Today, it's not just angry citizens and grassroots nonprofit groups crying foul -- as effective as those critics have proved to be. Last month, more than 100 businesses, including major companies such as HSBC Holdings PLC and Sun Hung Kai Properties Ltd., joined forces to demand a better-planned, more tourist-friendly harborfront. The Hong Kong Business Forum says "accessibility and sustainability" are more important criteria than development itself. Forum spokesman Vincent Cheng, chairman of Hongkong & Shanghai Banking Corp., a unit of HSBC, remembers rowing bamboo rafts in the harbor as a boy.
Hong Kong has long been a hothouse of protest. As far back as the 1920s, laborers struck for 18 months for better wages, says political scientist Michael DeGolyer, a professor at Hong Kong Baptist University. But lately, the government has had its hands full with significant public dissent. Protesters thwarted the government's single-bidder plan for a major arts center on a waterfront site, as well as a developer's efforts to tear down thousands of unused apartments to build luxury flats. Most momentously, they blocked what would have been Hong Kong's first -- and the world's biggest -- real-estate investment trust, an embarrassment that helped former Chief Executive Tung Chee Hwa out the door.
Such successes demonstrate "more focus and vigor," Mr. DeGolyer says, with every victory stoking calls for more action.
The government argues that its latest two harbor reclamation projects -- which it holds out, tantalizingly, as its last -- are crucial to warding off chaotic traffic congestion by 2011. The government says this is the last time it will fill in parts of the harbor to build on, though some activists are skeptical. In addition, there still are likely to be plenty of chances for developers to renovate old harborfront sites.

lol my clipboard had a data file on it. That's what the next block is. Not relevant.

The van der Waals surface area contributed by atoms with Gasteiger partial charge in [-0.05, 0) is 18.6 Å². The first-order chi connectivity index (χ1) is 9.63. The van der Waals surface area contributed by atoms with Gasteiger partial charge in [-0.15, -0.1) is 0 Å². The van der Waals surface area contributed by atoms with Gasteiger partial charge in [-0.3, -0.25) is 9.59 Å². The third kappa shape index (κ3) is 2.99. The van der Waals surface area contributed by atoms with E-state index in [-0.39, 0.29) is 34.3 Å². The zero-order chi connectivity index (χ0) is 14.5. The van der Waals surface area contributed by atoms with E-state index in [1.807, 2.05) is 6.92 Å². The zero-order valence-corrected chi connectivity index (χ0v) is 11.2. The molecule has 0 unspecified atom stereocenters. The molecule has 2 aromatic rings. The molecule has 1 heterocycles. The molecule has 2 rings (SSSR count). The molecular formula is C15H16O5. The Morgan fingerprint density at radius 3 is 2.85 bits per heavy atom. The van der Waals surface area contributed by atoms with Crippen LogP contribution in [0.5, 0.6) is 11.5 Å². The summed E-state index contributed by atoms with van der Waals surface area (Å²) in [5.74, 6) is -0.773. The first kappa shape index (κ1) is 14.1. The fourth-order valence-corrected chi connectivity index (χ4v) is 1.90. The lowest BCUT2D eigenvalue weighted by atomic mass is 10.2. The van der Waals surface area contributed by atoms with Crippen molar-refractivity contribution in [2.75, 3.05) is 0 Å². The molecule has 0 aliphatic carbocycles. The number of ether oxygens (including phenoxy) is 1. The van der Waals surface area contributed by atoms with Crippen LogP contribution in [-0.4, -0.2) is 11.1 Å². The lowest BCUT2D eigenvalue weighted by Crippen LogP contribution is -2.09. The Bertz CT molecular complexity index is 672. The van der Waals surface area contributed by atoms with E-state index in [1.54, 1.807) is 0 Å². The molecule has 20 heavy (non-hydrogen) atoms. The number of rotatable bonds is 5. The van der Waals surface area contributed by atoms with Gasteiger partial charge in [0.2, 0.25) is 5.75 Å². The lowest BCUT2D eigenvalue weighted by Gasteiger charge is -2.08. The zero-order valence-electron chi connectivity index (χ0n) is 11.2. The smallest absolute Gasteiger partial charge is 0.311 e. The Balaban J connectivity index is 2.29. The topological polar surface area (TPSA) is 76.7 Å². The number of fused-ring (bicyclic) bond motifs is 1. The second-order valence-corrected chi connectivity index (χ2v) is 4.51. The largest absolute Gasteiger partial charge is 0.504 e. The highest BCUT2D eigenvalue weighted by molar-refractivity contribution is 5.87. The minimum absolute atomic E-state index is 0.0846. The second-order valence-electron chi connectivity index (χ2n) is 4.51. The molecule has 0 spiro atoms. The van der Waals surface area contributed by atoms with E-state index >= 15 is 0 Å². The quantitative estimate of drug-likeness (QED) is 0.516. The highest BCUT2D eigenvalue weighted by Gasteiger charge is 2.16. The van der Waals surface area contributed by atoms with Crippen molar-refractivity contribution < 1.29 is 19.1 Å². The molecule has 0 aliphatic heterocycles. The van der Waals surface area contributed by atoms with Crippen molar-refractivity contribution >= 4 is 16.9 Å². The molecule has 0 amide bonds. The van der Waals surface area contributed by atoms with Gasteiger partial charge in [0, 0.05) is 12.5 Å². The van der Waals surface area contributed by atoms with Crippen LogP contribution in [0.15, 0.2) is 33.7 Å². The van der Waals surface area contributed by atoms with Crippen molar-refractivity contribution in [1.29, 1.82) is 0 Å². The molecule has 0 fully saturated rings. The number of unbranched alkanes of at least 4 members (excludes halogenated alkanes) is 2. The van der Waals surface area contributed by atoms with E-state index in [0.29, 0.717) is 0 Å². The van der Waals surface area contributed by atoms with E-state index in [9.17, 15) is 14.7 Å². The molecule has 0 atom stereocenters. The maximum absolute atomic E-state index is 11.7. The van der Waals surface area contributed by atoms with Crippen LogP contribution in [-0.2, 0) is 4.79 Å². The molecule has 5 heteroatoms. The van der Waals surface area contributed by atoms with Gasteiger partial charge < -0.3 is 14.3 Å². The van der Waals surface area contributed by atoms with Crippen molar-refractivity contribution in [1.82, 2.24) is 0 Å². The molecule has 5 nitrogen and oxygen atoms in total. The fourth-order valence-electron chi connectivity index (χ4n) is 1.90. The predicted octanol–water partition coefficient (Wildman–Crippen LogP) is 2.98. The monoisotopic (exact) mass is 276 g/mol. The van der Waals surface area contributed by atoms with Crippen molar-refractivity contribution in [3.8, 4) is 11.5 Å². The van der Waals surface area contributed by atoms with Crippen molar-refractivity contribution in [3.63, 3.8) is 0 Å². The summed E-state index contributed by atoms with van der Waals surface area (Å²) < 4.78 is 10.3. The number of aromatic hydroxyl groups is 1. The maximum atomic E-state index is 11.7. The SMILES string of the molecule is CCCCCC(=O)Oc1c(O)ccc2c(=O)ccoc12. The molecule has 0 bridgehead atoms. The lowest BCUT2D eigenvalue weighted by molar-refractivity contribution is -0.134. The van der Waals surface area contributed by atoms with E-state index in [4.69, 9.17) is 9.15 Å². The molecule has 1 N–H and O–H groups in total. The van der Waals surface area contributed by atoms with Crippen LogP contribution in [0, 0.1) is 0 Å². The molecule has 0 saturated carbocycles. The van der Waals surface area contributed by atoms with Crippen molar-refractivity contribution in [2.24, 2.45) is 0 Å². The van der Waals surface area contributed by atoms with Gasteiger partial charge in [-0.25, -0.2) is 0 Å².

The government promises to return the water to swimming-level cleanliness, a condition not seen since the late 1970s, when people took their morning dips off piers in the city center. It says the Harbor-front Enhancement Committee, a panel of planning experts, businesspeople, environmentalists and local residents that it has assembled, offers the public a voice in the process.
"We care about what the people think and what they have to say," says Rita Lau Ng Wai-lan, chairwoman of the government-appointed Town Planning Board. "We are ready to engage."
The opposition fears more heedless development.
"This could be the last chance for the people to have a say about what happens to their harbor," says lawyer and activist Winston Chu of the two reclamation projects the government is pushing for. Mr. Chu, who has spent a decade fighting reclamation, believes that this is the last chance people will have to stop it, or at least have some parks or green space put into the plans.
K.K. Lau, deputy commissioner for transport for the Hong Kong government, recently warned that if the current reclamation projects are stymied, Hong Kong people could soon see a "traffic disaster" that would deliver a blow to the city's economy. But the government's answer -- building more roads -- tends to raise hackles.
A fisherman at the recent public forum asked about the impact a new road would have on a typhoon shelter. A nurse said she would like to be able to walk along the harbor the length of Hong Kong Island. John Bowden, who heads a harbor-protection group of his own, Save Our Shorelines, showed old photographs of the shore.
"You're saying reclamation must go ahead," Mr. Bowden said, "but this is the heart of Hong Kong. ... Thinking about the visual impact, the issues of cultural loss, the importance of tourism ... have you assessed the loss?"